Desert Locust Crisis to Spread, Endangering Food Security of 25 Million – UN Expert


Desert locusts are seen on a tree at a ranch near the town of Nanyuki in Laikipia county, Kenya, February 21, 2020. Picture taken February 21, 2020

As the world continues to combat COVID-19 novel coronavirus, millions in Africa and the Middle East are expected to also be hit with the ever-worsening desert locust crisis, which experts say has the ability to grow at an unprecedented rate due to favorable breeding conditions triggered by climate change.

The desert locust, dubbed “the most destructive migratory pest in the world” by the United Nations Food and Agriculture Organization’s (FAO) Locust Watch, is positioned to wreak havoc on the food security of millions of people after recently disrupting the lives of individuals in Kenya, Ethiopia and Somalia. 

Keith Cressman, senior locust forecasting expert for the FAO, told The Guardian this week that while the desert locust swarms should be decreasing in the foreseeable future as they historically have, climate change has created a new normal that endangers the food security of some 25 million people. 

The FAO official explained that desert locust populations begin to expand as a response to moist conditions and continue to thrive in areas that are plentiful in vegetation. He noted that it was May 2018’s Cyclone Mekunu that created an ideal environment in the desert between Saudi Arabia, Oman and Yemen for the desert locust, which can eat roughly the equivalent of its own mass in fresh food a day. 

Desert Locust plagues can develop in a recession area that extends from West Africa to India; an area equivalent to about 16 million square km. Scattered solitarious locusts breed on winter, spring and summer rains that fall sporadically in this area. If heavy rains fall in successive seasonal breeding areas, the locusts will gregarize and, unless prevented by control, drought or migration to unsuitable habitats, plagues can form.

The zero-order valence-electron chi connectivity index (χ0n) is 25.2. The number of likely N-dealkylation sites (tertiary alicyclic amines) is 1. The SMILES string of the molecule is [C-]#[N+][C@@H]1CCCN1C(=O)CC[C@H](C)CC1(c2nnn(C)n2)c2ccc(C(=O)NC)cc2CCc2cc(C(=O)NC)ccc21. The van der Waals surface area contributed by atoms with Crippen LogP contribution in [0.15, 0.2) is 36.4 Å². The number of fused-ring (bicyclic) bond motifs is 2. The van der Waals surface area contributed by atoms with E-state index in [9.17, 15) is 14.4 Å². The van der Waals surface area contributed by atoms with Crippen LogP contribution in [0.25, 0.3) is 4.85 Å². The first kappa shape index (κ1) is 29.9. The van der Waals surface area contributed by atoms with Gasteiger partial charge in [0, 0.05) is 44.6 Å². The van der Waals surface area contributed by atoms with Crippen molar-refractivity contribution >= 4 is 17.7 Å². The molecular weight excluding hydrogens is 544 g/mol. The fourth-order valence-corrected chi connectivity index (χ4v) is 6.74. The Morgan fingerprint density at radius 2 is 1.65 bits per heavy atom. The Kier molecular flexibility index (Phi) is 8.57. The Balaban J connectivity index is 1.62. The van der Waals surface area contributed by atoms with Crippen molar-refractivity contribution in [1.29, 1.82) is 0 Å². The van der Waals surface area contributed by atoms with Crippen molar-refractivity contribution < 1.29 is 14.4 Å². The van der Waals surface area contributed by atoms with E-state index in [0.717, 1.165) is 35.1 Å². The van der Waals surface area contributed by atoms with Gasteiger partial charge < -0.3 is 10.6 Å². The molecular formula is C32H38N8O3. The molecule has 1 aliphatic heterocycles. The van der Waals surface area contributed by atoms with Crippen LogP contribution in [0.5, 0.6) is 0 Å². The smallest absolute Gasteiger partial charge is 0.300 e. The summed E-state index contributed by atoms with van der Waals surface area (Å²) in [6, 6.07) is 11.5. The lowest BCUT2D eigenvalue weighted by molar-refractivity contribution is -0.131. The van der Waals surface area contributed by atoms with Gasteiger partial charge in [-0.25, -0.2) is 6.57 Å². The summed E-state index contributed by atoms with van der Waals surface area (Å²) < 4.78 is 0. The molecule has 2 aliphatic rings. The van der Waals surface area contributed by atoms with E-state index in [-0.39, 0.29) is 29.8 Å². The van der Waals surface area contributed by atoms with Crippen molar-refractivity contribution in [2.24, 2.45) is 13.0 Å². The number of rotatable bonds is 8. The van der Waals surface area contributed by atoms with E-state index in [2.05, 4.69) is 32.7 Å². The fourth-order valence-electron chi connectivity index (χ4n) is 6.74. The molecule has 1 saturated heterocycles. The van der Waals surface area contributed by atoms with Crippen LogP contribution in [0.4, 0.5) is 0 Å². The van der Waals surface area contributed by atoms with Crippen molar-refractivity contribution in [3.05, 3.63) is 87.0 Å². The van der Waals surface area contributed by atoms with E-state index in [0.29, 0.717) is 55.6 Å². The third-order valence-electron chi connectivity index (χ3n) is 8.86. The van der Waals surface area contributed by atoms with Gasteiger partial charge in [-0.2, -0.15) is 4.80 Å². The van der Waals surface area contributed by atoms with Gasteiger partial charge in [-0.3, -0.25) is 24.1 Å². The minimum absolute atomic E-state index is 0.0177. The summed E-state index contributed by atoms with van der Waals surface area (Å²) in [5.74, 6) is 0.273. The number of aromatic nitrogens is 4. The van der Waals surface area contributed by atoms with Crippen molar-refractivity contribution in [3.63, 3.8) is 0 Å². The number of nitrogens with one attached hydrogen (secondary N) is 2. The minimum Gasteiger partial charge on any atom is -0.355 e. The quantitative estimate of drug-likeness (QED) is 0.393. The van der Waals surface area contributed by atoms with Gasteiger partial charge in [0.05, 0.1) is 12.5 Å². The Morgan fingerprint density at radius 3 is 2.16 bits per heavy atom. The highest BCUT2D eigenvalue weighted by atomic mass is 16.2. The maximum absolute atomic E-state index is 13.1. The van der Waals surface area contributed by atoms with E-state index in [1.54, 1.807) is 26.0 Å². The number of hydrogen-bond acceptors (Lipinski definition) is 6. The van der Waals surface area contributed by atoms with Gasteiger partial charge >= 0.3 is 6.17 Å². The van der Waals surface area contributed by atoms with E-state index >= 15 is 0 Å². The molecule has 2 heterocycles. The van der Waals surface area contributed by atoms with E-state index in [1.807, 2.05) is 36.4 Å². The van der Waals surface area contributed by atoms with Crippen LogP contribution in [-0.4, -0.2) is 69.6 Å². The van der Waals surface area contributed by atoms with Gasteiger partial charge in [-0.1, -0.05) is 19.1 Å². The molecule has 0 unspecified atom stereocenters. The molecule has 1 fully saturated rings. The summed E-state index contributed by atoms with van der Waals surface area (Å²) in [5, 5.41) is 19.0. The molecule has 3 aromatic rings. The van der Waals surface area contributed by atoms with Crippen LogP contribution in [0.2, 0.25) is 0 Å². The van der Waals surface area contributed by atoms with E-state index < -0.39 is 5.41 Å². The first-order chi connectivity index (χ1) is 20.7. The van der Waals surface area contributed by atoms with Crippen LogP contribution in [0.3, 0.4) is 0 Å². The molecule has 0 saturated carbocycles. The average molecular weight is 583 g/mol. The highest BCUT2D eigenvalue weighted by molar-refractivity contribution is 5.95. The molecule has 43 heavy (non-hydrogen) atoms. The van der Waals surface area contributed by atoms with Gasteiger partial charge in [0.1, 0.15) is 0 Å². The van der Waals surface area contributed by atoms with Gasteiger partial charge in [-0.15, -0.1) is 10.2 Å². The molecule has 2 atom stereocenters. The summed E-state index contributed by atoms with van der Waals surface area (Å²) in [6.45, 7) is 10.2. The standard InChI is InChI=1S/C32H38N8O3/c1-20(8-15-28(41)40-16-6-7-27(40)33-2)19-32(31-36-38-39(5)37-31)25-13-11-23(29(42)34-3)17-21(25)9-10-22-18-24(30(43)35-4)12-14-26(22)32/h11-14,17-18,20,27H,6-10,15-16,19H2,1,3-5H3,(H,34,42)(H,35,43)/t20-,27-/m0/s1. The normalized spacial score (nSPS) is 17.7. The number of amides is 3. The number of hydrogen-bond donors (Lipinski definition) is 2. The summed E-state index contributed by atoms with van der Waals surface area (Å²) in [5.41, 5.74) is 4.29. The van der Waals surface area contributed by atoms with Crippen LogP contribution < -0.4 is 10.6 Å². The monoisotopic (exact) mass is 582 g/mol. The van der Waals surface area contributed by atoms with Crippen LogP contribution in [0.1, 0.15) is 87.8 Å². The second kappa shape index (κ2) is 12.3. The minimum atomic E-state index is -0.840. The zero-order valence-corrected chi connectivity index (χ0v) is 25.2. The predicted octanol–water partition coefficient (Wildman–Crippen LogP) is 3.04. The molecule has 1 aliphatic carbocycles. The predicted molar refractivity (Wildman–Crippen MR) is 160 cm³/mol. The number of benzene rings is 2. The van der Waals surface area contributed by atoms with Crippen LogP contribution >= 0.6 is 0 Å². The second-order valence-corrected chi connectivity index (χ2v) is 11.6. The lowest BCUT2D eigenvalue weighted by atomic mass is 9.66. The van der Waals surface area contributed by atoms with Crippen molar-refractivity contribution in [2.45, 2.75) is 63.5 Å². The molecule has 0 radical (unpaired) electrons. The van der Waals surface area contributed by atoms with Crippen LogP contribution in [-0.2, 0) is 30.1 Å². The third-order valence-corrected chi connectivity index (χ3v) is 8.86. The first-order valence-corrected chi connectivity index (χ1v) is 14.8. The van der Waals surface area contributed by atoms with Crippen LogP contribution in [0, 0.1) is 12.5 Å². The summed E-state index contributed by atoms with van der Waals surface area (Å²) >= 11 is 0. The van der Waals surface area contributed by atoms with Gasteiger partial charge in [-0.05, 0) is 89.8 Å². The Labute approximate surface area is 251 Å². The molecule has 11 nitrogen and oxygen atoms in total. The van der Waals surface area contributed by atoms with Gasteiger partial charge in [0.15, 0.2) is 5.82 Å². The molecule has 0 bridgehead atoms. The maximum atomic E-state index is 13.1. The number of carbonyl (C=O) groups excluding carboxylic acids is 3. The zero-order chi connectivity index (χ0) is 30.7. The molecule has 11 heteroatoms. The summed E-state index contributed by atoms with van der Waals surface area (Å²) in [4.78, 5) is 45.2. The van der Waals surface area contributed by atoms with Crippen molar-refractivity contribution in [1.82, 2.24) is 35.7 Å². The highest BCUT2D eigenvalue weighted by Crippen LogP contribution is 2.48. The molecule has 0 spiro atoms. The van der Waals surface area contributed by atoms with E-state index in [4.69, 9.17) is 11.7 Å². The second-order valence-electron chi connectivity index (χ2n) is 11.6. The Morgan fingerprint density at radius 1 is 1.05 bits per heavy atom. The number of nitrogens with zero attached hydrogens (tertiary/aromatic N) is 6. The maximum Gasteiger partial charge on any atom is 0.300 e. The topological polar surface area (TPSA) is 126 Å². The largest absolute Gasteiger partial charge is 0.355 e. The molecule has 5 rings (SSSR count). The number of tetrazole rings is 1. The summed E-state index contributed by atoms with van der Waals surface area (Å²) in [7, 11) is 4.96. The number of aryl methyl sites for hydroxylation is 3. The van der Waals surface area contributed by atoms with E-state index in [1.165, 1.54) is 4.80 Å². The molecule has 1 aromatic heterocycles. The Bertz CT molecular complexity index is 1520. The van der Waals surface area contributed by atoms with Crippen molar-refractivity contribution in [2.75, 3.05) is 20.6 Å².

“Just about when those conditions are drying out and the breeding is coming to an end, a second cyclone came to the area,” Cressman said. “That allowed the conditions to continue to be favorable and another generation of breeding, so instead of increasing 400-fold, they increased 8,000-fold.”

Cyclone Sagar, the strongest recorded cyclone to hit Somalia, came about just days prior to Mekunu, and both were followed by Cyclone Luban mere months later in October 2018. 

“Usually a cyclone brings favorable conditions for about six months, and then the habitat dries out, and so it’s not favourable for reproduction, and they die and migrate,” the FAO official explained about the insects. 

However, warmer seas from climate change bring about an increase in cyclones and subsequent rainfall that create conditions conducive to desert locust breeding. The FAO highlights that “moist sandy or sandy/clay soil” is prime breeding ground for the insects. 

“This analogous forecasting methodology used to work pretty good up until five years ago, and it’s just not working very well any more at all because of the rainfall, the timing, the distribution. It’s very different,” Cressman confessed. 

According to current Locust Watch reporting, a total of 10 countries have seen substantial desert locust swarms recently: Kenya, Ethiopia, Yemen, Iran, Sudan, Eritrea, Egypt, Saudi Arabia, Somalia and Oman. 

“The situation remains extremely alarming in the Horn of Africa, specifically Kenya, Ethiopia and Somalia where widespread breeding is in progress and new swarms are starting to form,” the FAO stressed. 

The UN organization filed an appeal in February which called for $138 million in funding to provide aid to countries impacted by the ravenous desert locusts. As of a March 16 news release, a total of $105 million has been pledged. 

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